“This plan is designed to take you from a starting point of a relatively small amount of activity, all the way through to completing 10k by the end of week four,” says Kristoph. “You’ll start off with a series of shorter walks of varying paces during the week, and then one long walk at the weekend. Walking on a flat, level surface is easiest, however, incorporating hills and a range of terrains (such as forest trails) will increase the challenge and fitness benefits. For added convenience, there’s the option of accumulating the minutes of the mid-week walks throughout the day, but the long Saturday walk is best completed in one go. That said, it can work well to break the walk with a stop at a shop or similar, just make sure that whatever you have to eat or drink is in line with your healthy eating plan!”

Easy walk = This is a comfortable pace that you could maintain for hours if you needed to. Your breath will be relaxed and you can comfortably talk to a friend or someone on the phone while walking. Approximately 4km/h.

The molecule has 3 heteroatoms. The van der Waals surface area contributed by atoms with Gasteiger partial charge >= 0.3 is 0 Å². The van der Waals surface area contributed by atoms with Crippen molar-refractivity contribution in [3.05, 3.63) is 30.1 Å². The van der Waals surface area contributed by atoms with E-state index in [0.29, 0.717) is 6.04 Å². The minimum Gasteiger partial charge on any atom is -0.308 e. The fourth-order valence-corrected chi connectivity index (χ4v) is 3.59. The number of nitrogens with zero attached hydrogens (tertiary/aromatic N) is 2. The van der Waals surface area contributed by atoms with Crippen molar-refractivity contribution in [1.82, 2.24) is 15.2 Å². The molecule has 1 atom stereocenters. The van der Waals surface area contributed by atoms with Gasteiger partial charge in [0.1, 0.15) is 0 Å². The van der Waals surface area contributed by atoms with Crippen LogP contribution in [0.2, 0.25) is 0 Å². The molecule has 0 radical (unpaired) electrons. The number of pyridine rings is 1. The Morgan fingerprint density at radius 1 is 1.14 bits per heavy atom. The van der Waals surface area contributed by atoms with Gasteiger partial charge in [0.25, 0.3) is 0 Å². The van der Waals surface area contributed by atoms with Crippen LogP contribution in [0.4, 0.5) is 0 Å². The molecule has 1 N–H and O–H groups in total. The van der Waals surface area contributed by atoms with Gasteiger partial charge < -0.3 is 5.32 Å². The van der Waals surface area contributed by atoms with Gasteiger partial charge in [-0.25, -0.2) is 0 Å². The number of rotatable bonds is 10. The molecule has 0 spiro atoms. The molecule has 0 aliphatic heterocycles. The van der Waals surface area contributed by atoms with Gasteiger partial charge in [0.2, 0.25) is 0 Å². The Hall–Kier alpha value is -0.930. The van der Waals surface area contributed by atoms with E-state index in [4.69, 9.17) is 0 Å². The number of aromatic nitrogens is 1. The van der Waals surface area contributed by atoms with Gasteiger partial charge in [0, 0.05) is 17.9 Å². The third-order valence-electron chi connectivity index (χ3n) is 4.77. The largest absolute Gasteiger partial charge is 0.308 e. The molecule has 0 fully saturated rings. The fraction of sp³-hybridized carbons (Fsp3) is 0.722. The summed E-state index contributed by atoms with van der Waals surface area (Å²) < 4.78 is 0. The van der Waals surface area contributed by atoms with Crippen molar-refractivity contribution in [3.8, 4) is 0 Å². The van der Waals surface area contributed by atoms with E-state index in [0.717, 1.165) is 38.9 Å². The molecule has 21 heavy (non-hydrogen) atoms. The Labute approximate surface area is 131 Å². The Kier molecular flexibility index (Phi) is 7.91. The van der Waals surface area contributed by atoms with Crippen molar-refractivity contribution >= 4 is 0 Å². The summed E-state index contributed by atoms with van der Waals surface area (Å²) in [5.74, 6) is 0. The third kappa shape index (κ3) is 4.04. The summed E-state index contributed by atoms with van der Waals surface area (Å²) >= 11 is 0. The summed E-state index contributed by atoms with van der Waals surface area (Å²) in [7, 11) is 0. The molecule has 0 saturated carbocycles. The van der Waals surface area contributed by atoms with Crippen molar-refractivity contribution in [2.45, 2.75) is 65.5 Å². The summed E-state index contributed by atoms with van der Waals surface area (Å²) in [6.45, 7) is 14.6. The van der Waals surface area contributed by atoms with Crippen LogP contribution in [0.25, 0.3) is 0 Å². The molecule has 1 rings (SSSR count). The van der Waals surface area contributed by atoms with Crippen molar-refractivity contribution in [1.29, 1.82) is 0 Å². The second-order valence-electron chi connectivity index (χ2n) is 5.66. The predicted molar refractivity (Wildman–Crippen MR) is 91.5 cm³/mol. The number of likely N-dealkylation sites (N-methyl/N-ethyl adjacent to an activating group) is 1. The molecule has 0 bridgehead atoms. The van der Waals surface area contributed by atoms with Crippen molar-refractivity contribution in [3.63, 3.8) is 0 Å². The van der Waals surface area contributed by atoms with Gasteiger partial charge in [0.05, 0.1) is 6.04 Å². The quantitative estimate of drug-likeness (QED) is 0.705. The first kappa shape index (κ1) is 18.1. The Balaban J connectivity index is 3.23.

Medium walk = You may feel moderately out of breath, but this pace should feel relatively comfortable. You should be able to hold a conversation, but you’ll feel out of breath during longer sentences. Approximately 5.5km/h.

Fast walk = You’ll feel out of breath and find it difficult to hold a conversation walking at this pace. It should feel like an effort to maintain this pace – listening to music with an upbeat tempo can help you to keep it up. Approximately 6.5km/h.

Week 1

Monday: 20 mins fast walk
Tuesday: 45 mins easy walk
Wednesday: Rest
Thursday: 40 mins medium walk
Friday: 30 mins medium walk
Saturday: 5k (45 mins fast walk/55 mins medium walk/75 mins easy walk)
Sunday: Rest

Week 2

Monday: 25 mins fast walk
Tuesday: 30 mins medium walk
Wednesday: Rest
Thursday: 45 mins medium walk
Friday: 45 mins easy walk
Saturday: 6.5k (60 mins fast walk/70 mins medium walk/95 mins easy walk)
Sunday: Rest

Week 3

Monday: 45 mins medium walk
Tuesday: 50 mins easy walk
Wednesday: Rest
Thursday: 25 mins fast walk
Friday: 35 mins medium walk
Saturday: 8k (75 mins fast walk/90 mins medium walk/120 mins easy walk)
Sunday: Rest

Week 4

Monday: 50 mins medium walk
Tuesday: 50 mins easy walk
Wednesday: Rest
Thursday: 30 mins fast walk
Friday: 35 mins medium walk
Saturday: 10k (90 mins fast walk/1hr 50 mins medium walk/2.5 hrs easy walk)
Sunday: Rest

Health & Wellbeing